#24HoursInMandB – Editor Top 10 Tips

#24HoursInMandB – Editor Top 10 Tips

How to set our pulses racing with the first chapter of your Medical romance!

With the much anticipated 24 Hours in M&B competition approaching, the Medical Romance team is offering you their ten top tips for creating and sharpening that all important first chapter to showcase your story and your writing talent.  So, our Top Ten Tips are… 

1 Hook the reader in from the start! Begin your story at an interesting point – a point of change, an exciting or dramatic moment.

2 Immerse your reader in the medical world. Whether you prefer the hustle and bustle of an inner-city hospital or perhaps the gentle cosiness of a village practice, take the reader straight into the medical world of your characters right from the get- go. The setting is integral to the story in any Medical Romance.

3 Choose your set-up carefully and be aware of why you are using it. Make sure it’s the most realistic and engaging way of bringing your characters together whilst avoiding clichés. Bring fresh takes and new twists to traditional storylines – carve your own unique niche.

4 Emotional conflicts! Sow the seeds and take us right into your characters’ emotional conflicts. All romances need conflict and tension between the hero and heroine – otherwise, there isn’t a story! Internal emotional conflict should be your main focus. In Medicals there is room for professional conflict, as extra layering too – just don’t make it the centre of your story. Emotional development between your characters is a big part of the promise to Medical Romance readers.

5 Focus on the characters. Explore their reactions to the situation and make sure they are totally convincing and captivating! Engage your reader and their emotions. Remember, our books are character-driven, don’t get lost in the plot.

6 Captivate readers with your gorgeous, dedicated hero and your smart, likeable heroine. Get them on the page together quickly and show the chemistry and the dynamic between them. That immediate spark that makes the reader know they are going to fall madly in love!

7 Your heroine. She could be a nurse, a doctor, a physiotherapist – the list is endless! She could be really feisty and smart with a heart of gold, or warm, caring and lovely. Just make sure she is vivid, captivating and really well developed – someone your reader can really identify with. She doesn’t need to be perfect – just perfect for your hero…she can have flaws just like the rest of us!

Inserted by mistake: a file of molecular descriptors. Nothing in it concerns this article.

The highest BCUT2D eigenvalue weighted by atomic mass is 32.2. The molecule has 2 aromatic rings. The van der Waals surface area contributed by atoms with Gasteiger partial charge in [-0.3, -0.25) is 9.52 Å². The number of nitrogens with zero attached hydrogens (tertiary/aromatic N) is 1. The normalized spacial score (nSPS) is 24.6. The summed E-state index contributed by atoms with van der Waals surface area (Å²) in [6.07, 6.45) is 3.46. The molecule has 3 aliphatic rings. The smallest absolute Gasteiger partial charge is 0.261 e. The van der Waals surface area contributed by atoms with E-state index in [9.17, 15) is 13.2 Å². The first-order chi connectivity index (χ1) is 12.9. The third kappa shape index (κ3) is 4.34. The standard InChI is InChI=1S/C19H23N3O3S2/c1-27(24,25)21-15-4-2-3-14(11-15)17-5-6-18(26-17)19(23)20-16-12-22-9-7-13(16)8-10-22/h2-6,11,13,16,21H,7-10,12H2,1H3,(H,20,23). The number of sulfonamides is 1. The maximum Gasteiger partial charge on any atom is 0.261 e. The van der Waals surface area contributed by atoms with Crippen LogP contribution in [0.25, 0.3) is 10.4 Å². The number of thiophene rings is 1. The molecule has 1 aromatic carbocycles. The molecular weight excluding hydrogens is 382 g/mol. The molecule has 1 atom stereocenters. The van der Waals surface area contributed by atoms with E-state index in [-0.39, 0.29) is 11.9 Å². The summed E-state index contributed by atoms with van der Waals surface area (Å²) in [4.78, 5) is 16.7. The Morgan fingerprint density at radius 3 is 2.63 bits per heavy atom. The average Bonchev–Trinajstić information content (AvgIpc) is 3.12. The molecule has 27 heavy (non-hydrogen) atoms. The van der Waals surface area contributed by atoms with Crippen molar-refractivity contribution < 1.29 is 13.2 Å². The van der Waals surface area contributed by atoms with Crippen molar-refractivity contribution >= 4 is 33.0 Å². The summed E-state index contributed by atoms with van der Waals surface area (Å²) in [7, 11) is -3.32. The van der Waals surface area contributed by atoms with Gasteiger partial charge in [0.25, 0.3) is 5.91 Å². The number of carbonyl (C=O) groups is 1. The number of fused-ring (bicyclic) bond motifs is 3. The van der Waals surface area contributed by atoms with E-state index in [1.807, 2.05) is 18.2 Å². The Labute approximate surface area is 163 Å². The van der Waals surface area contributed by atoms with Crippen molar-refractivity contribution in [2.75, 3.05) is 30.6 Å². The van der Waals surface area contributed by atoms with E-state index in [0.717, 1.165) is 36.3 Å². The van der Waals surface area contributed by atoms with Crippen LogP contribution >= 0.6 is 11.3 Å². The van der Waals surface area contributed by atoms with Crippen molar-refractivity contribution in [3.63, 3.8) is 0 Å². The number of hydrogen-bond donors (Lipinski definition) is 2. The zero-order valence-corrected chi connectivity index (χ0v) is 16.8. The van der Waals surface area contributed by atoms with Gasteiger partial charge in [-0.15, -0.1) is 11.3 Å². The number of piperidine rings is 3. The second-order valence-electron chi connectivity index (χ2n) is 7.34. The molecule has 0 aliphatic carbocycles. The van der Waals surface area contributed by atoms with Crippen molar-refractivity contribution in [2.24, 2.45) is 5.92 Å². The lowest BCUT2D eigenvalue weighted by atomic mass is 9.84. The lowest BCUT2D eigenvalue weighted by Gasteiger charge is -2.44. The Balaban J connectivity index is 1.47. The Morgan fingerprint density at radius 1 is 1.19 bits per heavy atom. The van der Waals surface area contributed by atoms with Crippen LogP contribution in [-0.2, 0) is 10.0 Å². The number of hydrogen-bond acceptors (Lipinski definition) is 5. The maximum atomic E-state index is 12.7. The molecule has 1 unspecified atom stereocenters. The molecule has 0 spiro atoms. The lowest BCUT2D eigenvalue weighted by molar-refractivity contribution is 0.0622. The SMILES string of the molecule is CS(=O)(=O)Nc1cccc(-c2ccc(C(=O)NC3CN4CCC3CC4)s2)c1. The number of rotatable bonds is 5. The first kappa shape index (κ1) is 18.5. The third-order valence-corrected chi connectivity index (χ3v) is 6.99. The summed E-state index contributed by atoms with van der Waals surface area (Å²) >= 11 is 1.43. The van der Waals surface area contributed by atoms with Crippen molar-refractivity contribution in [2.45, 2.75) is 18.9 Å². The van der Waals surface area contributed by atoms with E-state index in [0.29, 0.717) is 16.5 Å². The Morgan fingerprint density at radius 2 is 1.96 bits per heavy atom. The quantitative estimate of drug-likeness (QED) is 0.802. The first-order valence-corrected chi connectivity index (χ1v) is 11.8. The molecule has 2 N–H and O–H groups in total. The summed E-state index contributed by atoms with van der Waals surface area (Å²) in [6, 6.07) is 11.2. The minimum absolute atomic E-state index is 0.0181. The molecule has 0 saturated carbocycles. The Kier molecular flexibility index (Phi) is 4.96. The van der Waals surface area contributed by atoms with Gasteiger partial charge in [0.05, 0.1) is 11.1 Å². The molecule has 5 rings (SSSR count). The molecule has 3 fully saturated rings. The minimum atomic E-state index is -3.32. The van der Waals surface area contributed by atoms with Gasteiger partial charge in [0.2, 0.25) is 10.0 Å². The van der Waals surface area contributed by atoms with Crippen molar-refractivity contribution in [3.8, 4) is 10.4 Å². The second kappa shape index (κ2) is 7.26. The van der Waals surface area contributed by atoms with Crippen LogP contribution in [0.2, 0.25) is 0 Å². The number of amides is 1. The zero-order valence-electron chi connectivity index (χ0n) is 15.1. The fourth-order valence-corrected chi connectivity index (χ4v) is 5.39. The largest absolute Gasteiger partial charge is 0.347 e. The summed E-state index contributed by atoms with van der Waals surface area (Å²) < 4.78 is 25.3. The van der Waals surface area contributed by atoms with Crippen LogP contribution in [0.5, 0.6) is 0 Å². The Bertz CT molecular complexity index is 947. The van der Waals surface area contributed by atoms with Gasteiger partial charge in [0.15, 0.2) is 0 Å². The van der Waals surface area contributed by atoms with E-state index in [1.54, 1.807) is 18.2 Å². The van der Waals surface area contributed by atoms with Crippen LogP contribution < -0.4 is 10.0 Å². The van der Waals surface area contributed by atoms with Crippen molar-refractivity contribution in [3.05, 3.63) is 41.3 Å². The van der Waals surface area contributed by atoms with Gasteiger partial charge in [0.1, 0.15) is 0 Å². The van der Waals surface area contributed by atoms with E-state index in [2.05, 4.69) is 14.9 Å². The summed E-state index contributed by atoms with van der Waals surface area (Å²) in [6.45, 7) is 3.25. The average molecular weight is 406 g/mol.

8 Your hero. The hero must sweep the reader—as well as the heroine—off her feet! Perhaps he’s a doctor, a neurosurgeon or a paediatrician. He can be a sexy rebel, a loving dad, or tortured and meltingly brooding. He has integrity and an honourable character and his strength of character, sheer determination and passion have seen him rise to the top of the medical profession.

9 Show, don’t tell! When creating your hero and heroine on the page, show the reader (rather than tell them) who they are! Reveal your key characters gradually and subtly – through actions, interaction together and with others, and insight into their thoughts and feelings.

10 Secondary characters have a place in a Medical Romance, just keep them in check! Some insight into the medical community in which your hero and heroine works is part and parcel of the series however, keep secondary characters to a minimum and ensure your story is focussed on your hero and heroine and the development of their conflict and relationship. When considering a scene with a secondary character, ask yourself, does this further my hero and heroine’s story? In a 50,000 word story you don’t have time to stray off the point!

So there you have it. If you haven’t already started, it’s time to get stuck into your story! We can’t wait for you to sweep us into your characters’ worlds.

If you have any questions for us, just ask in the comments section below. Good luck!

Charlotte, Sheila and Laurie (Mills & Boon Medical Romance Team) 

For 24 Hours in M&B submission detailsclick here 

Medical Romance submissions must be received between Monday 24th March and Thursday 24th April 2014 to receive a response within 24 hours!